EU Court Affirms Independence of EU and National Leniency Programs
On January 20, 2016, the Court of Justice of the European Union issued a judgment reaffirming the independence of the cartel immunity and leniency regimes of the EU and member states. The ruling reasserts the obligation of firms to follow the terms of both the European Commission and any relevant national programs in parallel in order to obtain full immunity or fine reductions under EU and member state law.
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EU Court Affirms Independence
of EU and National Leniency
01 / 28 / 16
On January 20, 2016, the Court of Justice of the European Union (CJEU) issued a
judgment concerning the interrelationship between EU and member state cartel leniency
programs in response to a reference from Italy’s highest court, the Council of State
(Case C-428/14, DHL Express (Italy) Srl, DHL Global Forwarding (Italy) SpA v. Autorità
Garante della Concorrenza e del Mercato).
In response to three questions posed by the national court, the CJEU affirmed the inde-
pendence of the EU and national leniency programs, ruling that:
– The EU’s Model Leniency Program, which was adopted in the context of the European
Competition Network and provides “best practice” guidelines for a model leniency
program, is not binding on national competition authorities.
– There is no legal connection between an application for immunity submitted to the
European Commission and a summary application submitted to a national competition
authority in respect of the same cartel that would require the national authority to
assess the summary application in light of the application at the EU level. In partic-
ular, where the national application has a more limited scope than the EU immunity
application, the national authority is not required to contact the European Commission
or the applicant in order to establish whether the applicant has discovered illegal
conduct that is covered by the EU immunity application but not by the national
– A national competition authority is not precluded from accepting a summary applica-
tion for full immunity from an undertaking that had not applied for full immunity with
the European Commission but had only sought a reduction in fines at EU level.
In the case at hand, DHL had secured conditional immunity at the EU level for its
participation in a price-fixing cartel for international freight forwarding that covered
maritime, air and road transport. In parallel, DHL submitted a summary application for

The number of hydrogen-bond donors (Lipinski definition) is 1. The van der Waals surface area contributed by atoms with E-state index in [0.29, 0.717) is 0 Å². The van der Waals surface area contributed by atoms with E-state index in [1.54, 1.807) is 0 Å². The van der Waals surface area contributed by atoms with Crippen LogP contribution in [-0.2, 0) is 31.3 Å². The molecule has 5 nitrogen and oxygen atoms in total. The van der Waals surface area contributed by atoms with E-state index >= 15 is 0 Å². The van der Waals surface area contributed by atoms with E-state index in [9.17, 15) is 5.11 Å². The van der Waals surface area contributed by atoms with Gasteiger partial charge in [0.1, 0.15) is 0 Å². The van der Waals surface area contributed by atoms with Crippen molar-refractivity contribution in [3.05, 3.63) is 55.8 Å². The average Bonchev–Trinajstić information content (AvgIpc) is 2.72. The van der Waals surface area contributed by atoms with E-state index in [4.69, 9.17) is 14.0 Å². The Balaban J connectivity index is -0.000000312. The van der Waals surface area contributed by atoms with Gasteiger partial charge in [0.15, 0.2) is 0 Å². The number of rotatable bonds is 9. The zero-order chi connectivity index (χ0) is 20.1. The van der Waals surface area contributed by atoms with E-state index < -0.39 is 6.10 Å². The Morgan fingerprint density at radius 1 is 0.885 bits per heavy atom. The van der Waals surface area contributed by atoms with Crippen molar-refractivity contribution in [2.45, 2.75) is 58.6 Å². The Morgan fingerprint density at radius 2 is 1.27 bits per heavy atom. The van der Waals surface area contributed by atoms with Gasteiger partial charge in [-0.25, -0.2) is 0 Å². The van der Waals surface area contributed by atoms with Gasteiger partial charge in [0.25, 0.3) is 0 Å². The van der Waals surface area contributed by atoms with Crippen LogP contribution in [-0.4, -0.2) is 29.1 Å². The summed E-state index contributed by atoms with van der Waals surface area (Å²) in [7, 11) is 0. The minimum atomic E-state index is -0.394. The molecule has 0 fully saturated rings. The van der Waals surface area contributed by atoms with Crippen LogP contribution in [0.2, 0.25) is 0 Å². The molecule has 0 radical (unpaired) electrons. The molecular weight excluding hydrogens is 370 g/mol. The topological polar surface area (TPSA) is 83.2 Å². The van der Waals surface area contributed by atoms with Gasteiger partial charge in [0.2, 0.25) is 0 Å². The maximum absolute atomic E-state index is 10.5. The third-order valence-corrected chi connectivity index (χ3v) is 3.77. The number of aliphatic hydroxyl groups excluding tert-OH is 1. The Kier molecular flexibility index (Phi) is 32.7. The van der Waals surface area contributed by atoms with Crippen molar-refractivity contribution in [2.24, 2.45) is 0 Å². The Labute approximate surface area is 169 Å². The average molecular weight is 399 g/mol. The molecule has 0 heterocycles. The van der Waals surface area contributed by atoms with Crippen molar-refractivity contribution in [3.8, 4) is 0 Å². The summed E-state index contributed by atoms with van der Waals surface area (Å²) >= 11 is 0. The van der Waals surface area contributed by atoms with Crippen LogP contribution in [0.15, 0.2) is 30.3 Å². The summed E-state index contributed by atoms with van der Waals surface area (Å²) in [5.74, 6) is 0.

immunity with the Italian Competition Authority (AGCM) concerning the international
sea and air freight sectors of this market, but not with respect to road transport. The
European Commission limited its investigation to the air freight forwarding sector,
leaving the national competition authorities the possibility of pursuing the infringements
in relation to the sea and road freight forwarding services at a national level. Subse-
quently, DHL supplemented its Italian application with another summary application
for immunity in order to extend its application to the international road transport sector.
However, prior to that second submission, Schenker Italiana SpA had already submitted
an application for immunity covering road freight forwarding in Italy and was awarded
conditional immunity for the road sector by the AGCM.
DHL appealed the AGCM’s decision, arguing, inter alia, that it should have received
immunity in Italy for all three freight forwarding sectors, including road transport, and
that the AGCM was required to assess its summary application for immunity in Italy, in
light of the application for immunity filed at the EU level.
In response to the Italian court’s reference, the CJEU reaffirmed the independence of
national and EU leniency programs under which national and EU-wide application are
treated separately by the European Commission and by the national competition author-
ities pursuant to their own national legislation. In particular, the court reaffirmed that the
European Commission’s notice on cooperation between it and the national competition
authorities and its notice on immunity from fines do not bind EU member states.
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2 Skadden, Arps, Slate, Meagher & Flom LLP and Affiliates
EU Court Affirms Independence
of EU and National Leniency
The court’s judgment does not create new law, but it does
reaffirm the independence of the EU and national immunity and
leniency regimes, as well as reaffirming the resulting obligation
of firms seeking immunity from fines to satisfy the terms of both
the EU and any relevant national immunity programs in parallel
in order to obtain full immunity or fine reductions under EU
and national law. The court’s ruling reaffirms that immunity and
leniency applicants cannot rely on their application to the Euro-
pean Commission vis-à-vis national competition authorities. As
a result, immunity and leniency applicants need to file summary
applications in all potentially relevant national EU jurisdictions
and provide sufficient information to the national competition
authorities to keep those summary applications updated in order
to ensure that they are covered in the event that the European
Commission limits its investigation to only certain aspects of a
cartel, leaving the national authorities to pursue other aspects of
the cartel at the national level.
Matthew P. Hendrickson
James S. Venit
Thorsten C. Goetz
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